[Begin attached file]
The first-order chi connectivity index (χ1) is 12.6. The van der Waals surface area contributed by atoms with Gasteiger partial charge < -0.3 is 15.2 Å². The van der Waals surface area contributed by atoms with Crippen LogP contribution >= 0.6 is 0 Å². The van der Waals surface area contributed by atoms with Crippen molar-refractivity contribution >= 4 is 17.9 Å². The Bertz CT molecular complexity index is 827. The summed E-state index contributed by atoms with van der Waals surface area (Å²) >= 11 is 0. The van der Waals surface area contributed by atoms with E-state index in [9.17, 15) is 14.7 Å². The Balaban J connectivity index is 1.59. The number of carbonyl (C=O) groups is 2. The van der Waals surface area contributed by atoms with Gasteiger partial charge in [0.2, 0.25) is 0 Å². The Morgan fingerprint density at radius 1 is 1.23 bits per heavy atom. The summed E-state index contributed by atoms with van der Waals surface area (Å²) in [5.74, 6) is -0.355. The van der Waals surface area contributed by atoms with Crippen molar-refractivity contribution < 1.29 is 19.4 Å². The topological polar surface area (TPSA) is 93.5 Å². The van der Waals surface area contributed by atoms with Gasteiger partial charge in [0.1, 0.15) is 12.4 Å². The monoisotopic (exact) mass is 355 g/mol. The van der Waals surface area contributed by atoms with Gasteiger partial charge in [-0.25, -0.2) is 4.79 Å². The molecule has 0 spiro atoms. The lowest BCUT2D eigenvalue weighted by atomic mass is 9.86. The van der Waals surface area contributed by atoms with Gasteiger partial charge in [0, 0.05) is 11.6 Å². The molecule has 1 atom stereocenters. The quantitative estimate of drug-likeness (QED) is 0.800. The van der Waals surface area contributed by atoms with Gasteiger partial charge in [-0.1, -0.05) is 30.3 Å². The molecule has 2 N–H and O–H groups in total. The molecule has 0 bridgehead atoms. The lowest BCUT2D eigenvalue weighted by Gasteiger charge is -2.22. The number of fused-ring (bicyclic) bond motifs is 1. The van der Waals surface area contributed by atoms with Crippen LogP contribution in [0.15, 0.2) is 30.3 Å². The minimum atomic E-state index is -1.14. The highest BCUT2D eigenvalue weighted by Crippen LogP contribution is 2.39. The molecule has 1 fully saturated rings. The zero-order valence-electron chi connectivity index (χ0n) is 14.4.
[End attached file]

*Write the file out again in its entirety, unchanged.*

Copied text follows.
The first-order chi connectivity index (χ1) is 12.6. The van der Waals surface area contributed by atoms with Gasteiger partial charge < -0.3 is 15.2 Å². The van der Waals surface area contributed by atoms with Crippen LogP contribution >= 0.6 is 0 Å². The van der Waals surface area contributed by atoms with Crippen molar-refractivity contribution >= 4 is 17.9 Å². The Bertz CT molecular complexity index is 827. The summed E-state index contributed by atoms with van der Waals surface area (Å²) >= 11 is 0. The van der Waals surface area contributed by atoms with E-state index in [9.17, 15) is 14.7 Å². The Balaban J connectivity index is 1.59. The number of carbonyl (C=O) groups is 2. The van der Waals surface area contributed by atoms with Gasteiger partial charge in [0.2, 0.25) is 0 Å². The Morgan fingerprint density at radius 1 is 1.23 bits per heavy atom. The summed E-state index contributed by atoms with van der Waals surface area (Å²) in [5.74, 6) is -0.355. The van der Waals surface area contributed by atoms with Crippen molar-refractivity contribution < 1.29 is 19.4 Å². The topological polar surface area (TPSA) is 93.5 Å². The van der Waals surface area contributed by atoms with Gasteiger partial charge in [0.1, 0.15) is 12.4 Å². The monoisotopic (exact) mass is 355 g/mol. The van der Waals surface area contributed by atoms with Gasteiger partial charge in [-0.25, -0.2) is 4.79 Å². The molecule has 0 spiro atoms. The lowest BCUT2D eigenvalue weighted by atomic mass is 9.86. The van der Waals surface area contributed by atoms with Gasteiger partial charge in [0, 0.05) is 11.6 Å². The molecule has 1 atom stereocenters. The quantitative estimate of drug-likeness (QED) is 0.800. The van der Waals surface area contributed by atoms with Gasteiger partial charge in [-0.1, -0.05) is 30.3 Å². The molecule has 2 N–H and O–H groups in total. The molecule has 0 bridgehead atoms. The lowest BCUT2D eigenvalue weighted by Gasteiger charge is -2.22. The number of fused-ring (bicyclic) bond motifs is 1. The van der Waals surface area contributed by atoms with Crippen LogP contribution in [0.15, 0.2) is 30.3 Å². The minimum atomic E-state index is -1.14. The highest BCUT2D eigenvalue weighted by Crippen LogP contribution is 2.39. The molecule has 1 fully saturated rings. The zero-order valence-electron chi connectivity index (χ0n) is 14.4.